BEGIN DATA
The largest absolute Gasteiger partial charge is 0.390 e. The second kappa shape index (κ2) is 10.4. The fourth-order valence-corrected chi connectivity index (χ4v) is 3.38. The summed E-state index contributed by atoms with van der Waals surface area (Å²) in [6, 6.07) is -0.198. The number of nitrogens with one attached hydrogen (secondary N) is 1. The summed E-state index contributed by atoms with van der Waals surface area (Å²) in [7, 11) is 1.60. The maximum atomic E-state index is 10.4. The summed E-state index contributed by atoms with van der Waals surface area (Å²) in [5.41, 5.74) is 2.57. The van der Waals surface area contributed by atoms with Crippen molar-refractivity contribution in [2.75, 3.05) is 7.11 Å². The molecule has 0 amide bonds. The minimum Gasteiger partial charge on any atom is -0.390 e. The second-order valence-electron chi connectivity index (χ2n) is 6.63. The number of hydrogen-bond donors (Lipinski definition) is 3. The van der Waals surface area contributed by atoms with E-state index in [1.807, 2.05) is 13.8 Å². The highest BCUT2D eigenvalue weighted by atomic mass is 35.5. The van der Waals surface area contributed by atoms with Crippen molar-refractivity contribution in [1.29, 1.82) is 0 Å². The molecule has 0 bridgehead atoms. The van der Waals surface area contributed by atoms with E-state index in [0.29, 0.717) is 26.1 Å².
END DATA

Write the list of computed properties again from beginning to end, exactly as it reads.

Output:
The largest absolute Gasteiger partial charge is 0.390 e. The second kappa shape index (κ2) is 10.4. The fourth-order valence-corrected chi connectivity index (χ4v) is 3.38. The summed E-state index contributed by atoms with van der Waals surface area (Å²) in [6, 6.07) is -0.198. The number of nitrogens with one attached hydrogen (secondary N) is 1. The summed E-state index contributed by atoms with van der Waals surface area (Å²) in [7, 11) is 1.60. The maximum atomic E-state index is 10.4. The summed E-state index contributed by atoms with van der Waals surface area (Å²) in [5.41, 5.74) is 2.57. The van der Waals surface area contributed by atoms with Crippen molar-refractivity contribution in [2.75, 3.05) is 7.11 Å². The molecule has 0 amide bonds. The minimum Gasteiger partial charge on any atom is -0.390 e. The second-order valence-electron chi connectivity index (χ2n) is 6.63. The number of hydrogen-bond donors (Lipinski definition) is 3. The van der Waals surface area contributed by atoms with E-state index in [1.807, 2.05) is 13.8 Å². The highest BCUT2D eigenvalue weighted by atomic mass is 35.5. The van der Waals surface area contributed by atoms with Crippen molar-refractivity contribution in [1.29, 1.82) is 0 Å². The molecule has 0 bridgehead atoms. The van der Waals surface area contributed by atoms with E-state index in [0.29, 0.717) is 26.1 Å².